Pension Insurer Deficit Hits Record High of $61 Billion

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The Pension Benefit Guaranty Corporation (PBGC) said Monday its deficit had ballooned to $61.7 billion for fiscal year 2014.

The PBGC is a government agency that guarantees pension benefits to members of private defined-benefit pension plans.

More from Business Insurance:

The deficit in the PBGC’s insurance program for single-employer plans fell to $19.3 billion, down from $27.4 billion in fiscal 2013. But that decline was more than offset by a huge rise in the deficit in the agency’s insurance program covering multiemployer plans, which jumped to $42.4 billion, up from $8.3 billion in fiscal 2013.

“The program’s increased deficit is largely due to the fact that several additional large multiemployer plans are expected to become insolvent within the next decade,” the PBGC said in statement.


Numerous reasons have been advanced for the financial woes of multiemployer plans, especially a provision in a 1980 federal law that requires employers withdrawing from the plans to pay a share of the plans’ promised but unfunded liabilities.

The fear of withdrawal liability is so great that underfunded plans have found it difficult to attract new employers to the plans, leading to a “death spiral,” experts say.

So far, though, there has been no broad-based move by federal lawmakers to address the plans’ problems.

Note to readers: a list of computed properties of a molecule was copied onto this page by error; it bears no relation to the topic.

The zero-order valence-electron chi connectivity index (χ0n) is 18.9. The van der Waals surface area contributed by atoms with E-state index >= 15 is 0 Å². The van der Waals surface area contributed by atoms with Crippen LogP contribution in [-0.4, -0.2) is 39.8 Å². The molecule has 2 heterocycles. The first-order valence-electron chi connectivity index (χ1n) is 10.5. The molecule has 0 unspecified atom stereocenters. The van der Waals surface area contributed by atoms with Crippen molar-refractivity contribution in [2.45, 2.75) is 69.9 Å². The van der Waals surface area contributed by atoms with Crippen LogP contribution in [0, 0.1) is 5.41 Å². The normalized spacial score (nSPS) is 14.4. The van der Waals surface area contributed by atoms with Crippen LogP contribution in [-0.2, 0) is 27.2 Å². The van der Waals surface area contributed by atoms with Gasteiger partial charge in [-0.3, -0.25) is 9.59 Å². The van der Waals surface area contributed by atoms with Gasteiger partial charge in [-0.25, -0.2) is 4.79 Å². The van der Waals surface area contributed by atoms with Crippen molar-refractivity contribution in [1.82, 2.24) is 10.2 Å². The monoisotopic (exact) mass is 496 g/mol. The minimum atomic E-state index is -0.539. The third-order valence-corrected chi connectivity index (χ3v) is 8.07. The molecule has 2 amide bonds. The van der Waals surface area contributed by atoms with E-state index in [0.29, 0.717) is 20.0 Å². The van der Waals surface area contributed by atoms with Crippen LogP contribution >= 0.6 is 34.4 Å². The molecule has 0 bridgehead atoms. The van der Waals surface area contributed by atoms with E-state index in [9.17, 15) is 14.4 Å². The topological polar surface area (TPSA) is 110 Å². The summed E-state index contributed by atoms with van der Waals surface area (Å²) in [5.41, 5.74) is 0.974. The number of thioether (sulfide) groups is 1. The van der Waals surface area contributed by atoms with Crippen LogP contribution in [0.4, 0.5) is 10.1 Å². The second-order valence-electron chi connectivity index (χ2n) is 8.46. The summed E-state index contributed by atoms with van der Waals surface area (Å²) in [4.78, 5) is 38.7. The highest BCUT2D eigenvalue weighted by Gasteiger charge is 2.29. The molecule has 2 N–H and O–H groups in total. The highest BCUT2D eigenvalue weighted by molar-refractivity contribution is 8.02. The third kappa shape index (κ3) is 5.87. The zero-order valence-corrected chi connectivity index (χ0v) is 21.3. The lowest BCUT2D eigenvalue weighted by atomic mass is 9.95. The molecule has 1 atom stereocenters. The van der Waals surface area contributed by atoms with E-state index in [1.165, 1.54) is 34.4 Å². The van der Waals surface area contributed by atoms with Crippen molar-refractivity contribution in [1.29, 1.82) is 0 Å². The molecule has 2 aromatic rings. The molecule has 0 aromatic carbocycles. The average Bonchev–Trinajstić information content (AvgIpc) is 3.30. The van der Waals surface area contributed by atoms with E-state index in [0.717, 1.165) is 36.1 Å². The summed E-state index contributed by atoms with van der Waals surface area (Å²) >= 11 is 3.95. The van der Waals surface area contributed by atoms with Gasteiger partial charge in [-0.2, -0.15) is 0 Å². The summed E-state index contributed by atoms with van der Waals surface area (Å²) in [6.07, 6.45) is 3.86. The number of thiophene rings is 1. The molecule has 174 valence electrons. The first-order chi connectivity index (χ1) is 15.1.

While multi-employer plans remain a large problem for the agency, single-employer plans are becoming less of a burden on the agency’s bottom line, even if challenges remain. From Business Insurance:

On the single-employer side, the PBGC’s news is better. During fiscal 2014, the PBGC took over 97 plans from financially ailing or failed employers, down from 111 in 2013 and 155 in 2012. It paid about $5.5 billion to participants in failed single-employer plans, about the same as in fiscal 2013.

In addition, the agency said its potential exposure to future pension loses from financially weak companies was about $167 billion in fiscal 2014, down from $292 billion in fiscal 2013.

Still, there are challenges facing the PBGC’s single-employer program. One that has emerged in recent years is the move of employers to reduce the size of their pension plans by offering certain participants the option to convert their monthly annuity to a cash lump-sum payment and/or transferring benefit obligations to an insurer through purchasing a group annuity, as Motorola Solutions Inc. and Bristol-Myers Squibb Co. earlier announced.

The PBGC guarantees pension benefits to about 1.3 million people.


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